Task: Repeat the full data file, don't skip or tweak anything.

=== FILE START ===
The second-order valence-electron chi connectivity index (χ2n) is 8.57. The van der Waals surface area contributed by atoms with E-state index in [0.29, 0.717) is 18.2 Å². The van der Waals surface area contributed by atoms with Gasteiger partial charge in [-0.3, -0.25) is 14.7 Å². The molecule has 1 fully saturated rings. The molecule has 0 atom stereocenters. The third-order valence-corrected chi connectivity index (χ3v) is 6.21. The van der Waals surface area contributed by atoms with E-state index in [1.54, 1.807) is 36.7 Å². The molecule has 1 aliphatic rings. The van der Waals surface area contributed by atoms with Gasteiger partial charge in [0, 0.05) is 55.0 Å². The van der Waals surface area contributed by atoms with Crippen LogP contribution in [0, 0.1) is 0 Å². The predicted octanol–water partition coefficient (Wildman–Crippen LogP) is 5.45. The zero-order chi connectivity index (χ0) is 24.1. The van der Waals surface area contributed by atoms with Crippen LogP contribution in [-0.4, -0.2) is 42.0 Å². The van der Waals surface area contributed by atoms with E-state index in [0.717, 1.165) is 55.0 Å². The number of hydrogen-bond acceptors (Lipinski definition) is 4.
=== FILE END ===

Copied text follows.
The second-order valence-electron chi connectivity index (χ2n) is 8.57. The van der Waals surface area contributed by atoms with E-state index in [0.29, 0.717) is 18.2 Å². The van der Waals surface area contributed by atoms with Gasteiger partial charge in [-0.3, -0.25) is 14.7 Å². The molecule has 1 fully saturated rings. The molecule has 0 atom stereocenters. The third-order valence-corrected chi connectivity index (χ3v) is 6.21. The van der Waals surface area contributed by atoms with E-state index in [1.54, 1.807) is 36.7 Å². The molecule has 1 aliphatic rings. The van der Waals surface area contributed by atoms with Gasteiger partial charge in [0, 0.05) is 55.0 Å². The van der Waals surface area contributed by atoms with Crippen LogP contribution in [0, 0.1) is 0 Å². The predicted octanol–water partition coefficient (Wildman–Crippen LogP) is 5.45. The zero-order chi connectivity index (χ0) is 24.1. The van der Waals surface area contributed by atoms with Crippen LogP contribution in [-0.4, -0.2) is 42.0 Å². The van der Waals surface area contributed by atoms with E-state index in [0.717, 1.165) is 55.0 Å². The number of hydrogen-bond acceptors (Lipinski definition) is 4.